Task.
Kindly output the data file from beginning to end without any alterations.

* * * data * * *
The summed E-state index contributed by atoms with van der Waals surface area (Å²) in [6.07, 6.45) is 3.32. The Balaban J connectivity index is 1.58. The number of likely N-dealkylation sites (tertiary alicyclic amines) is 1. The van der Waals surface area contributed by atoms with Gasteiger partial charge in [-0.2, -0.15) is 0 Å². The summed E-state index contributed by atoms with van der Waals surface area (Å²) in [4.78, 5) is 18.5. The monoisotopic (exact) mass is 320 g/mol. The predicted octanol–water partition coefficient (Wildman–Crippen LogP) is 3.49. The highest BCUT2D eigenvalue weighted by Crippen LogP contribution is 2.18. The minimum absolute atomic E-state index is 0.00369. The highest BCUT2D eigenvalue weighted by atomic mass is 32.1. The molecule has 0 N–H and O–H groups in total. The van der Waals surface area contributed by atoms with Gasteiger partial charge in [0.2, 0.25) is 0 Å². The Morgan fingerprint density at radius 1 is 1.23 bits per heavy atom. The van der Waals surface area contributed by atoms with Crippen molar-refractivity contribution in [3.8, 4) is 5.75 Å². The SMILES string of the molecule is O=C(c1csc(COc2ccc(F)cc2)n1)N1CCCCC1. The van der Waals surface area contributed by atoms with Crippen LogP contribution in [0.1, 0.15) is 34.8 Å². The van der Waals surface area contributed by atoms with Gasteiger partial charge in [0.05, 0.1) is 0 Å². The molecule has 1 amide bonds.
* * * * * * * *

The summed E-state index contributed by atoms with van der Waals surface area (Å²) in [6.07, 6.45) is 3.32. The Balaban J connectivity index is 1.58. The number of likely N-dealkylation sites (tertiary alicyclic amines) is 1. The van der Waals surface area contributed by atoms with Gasteiger partial charge in [-0.2, -0.15) is 0 Å². The summed E-state index contributed by atoms with van der Waals surface area (Å²) in [4.78, 5) is 18.5. The monoisotopic (exact) mass is 320 g/mol. The predicted octanol–water partition coefficient (Wildman–Crippen LogP) is 3.49. The highest BCUT2D eigenvalue weighted by Crippen LogP contribution is 2.18. The minimum absolute atomic E-state index is 0.00369. The highest BCUT2D eigenvalue weighted by atomic mass is 32.1. The molecule has 0 N–H and O–H groups in total. The van der Waals surface area contributed by atoms with Gasteiger partial charge in [0.2, 0.25) is 0 Å². The Morgan fingerprint density at radius 1 is 1.23 bits per heavy atom. The van der Waals surface area contributed by atoms with Crippen molar-refractivity contribution in [3.8, 4) is 5.75 Å². The SMILES string of the molecule is O=C(c1csc(COc2ccc(F)cc2)n1)N1CCCCC1. The van der Waals surface area contributed by atoms with Crippen LogP contribution in [0.1, 0.15) is 34.8 Å². The van der Waals surface area contributed by atoms with Gasteiger partial charge in [0.05, 0.1) is 0 Å². The molecule has 1 amide bonds.